An organisation working to build a community to foster experimental space for nurturing interdisciplinary, collaborative art with focused constructive critique.

To foster multidisciplinary art-making informed by a spirit of collaboration and play, pleasure, risk-taking and inclusivity in all senses, including means of access, culture/ethnicity, class, gender and sexuality.

To connect creatives from Singapore and the region with each other.

To foster a multidisciplinary community where creative work can find constructive critique.

To provide a platform for the co-creation of art, springboarding of new directions and the amplification of artists.

the moon has set
Our Open Call for the present cycle is now closed. Thank you for your understanding.
Future calls will be announced on our Instagram page @hellodiscontent –
slither in to keep updated.

Who We Are

Four unstarving artists just trying to live deliciously.

Marylyn Tan

Marylyn Tan is a queer, delicious, slutty, large-beasted poet/artist. Performing and disappointing since 2014. Invested in taking pleasure seriously and endangered bodies. Marylyn’s first child, Gaze Back (Ethos Books; Lambda Loser), is both bible and shitpost. Find her in her unnatural habitat @marylyn.orificial on Instagram.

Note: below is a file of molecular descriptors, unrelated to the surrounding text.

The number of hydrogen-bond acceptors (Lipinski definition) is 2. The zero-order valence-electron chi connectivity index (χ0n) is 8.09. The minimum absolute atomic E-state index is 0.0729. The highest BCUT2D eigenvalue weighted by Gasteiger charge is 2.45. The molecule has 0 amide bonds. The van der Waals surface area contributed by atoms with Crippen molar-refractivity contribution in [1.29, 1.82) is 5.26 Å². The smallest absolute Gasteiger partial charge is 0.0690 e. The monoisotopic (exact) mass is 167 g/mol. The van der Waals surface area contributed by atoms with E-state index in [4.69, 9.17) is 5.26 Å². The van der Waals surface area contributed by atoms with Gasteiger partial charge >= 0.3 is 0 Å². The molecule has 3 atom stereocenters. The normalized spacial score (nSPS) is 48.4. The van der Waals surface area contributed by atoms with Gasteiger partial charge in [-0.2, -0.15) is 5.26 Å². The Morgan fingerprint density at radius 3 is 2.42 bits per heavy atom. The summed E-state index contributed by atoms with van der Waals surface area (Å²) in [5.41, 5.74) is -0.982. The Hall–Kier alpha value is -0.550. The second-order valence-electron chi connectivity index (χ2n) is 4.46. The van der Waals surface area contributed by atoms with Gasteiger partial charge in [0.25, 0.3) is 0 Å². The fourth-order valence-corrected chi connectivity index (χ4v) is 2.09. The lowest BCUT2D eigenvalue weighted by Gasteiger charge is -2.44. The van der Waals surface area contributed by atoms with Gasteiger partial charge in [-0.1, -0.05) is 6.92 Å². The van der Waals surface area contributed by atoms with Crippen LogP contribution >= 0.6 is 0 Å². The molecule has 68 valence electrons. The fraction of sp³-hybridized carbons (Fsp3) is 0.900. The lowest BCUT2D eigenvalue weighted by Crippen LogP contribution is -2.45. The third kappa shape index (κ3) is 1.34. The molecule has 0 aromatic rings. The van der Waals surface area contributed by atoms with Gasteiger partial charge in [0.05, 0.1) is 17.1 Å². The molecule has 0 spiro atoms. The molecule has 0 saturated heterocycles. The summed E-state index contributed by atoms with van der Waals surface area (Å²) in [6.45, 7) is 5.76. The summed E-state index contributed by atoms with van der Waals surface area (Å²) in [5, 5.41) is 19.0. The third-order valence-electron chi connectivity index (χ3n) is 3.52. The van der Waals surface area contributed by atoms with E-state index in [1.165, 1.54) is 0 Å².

Reginald Kent

Reginald Kent is an M.A candidate in NTU. His research and practice mainly revolves around the queering of the modern short story. He's a Baba boy who does not eat Buah Keluak, uneconomically reserves his memory space for fun facts and will annoy you constantly with bad puns.

Sarah Supaat

Sarah is a twenty-something dabbler, currently being a "productive member of the workforce" instead of "blight on the family name". In her previous life, she studied Linguistics at NTU, and stage-managed on the side. Current pursuits include: learning to code & pole dancing (but not simultaneously)

Joy Chee

After three years working in Tokyo, Joy returned to Singapore this year, where she is currently pursuing her dream of extreme gardening and bread-baking. When she isn’t preparing for the apocalypse, she’s either writing feverishly, reading about ancient Chinese deities, or scaring herself with the afterlife.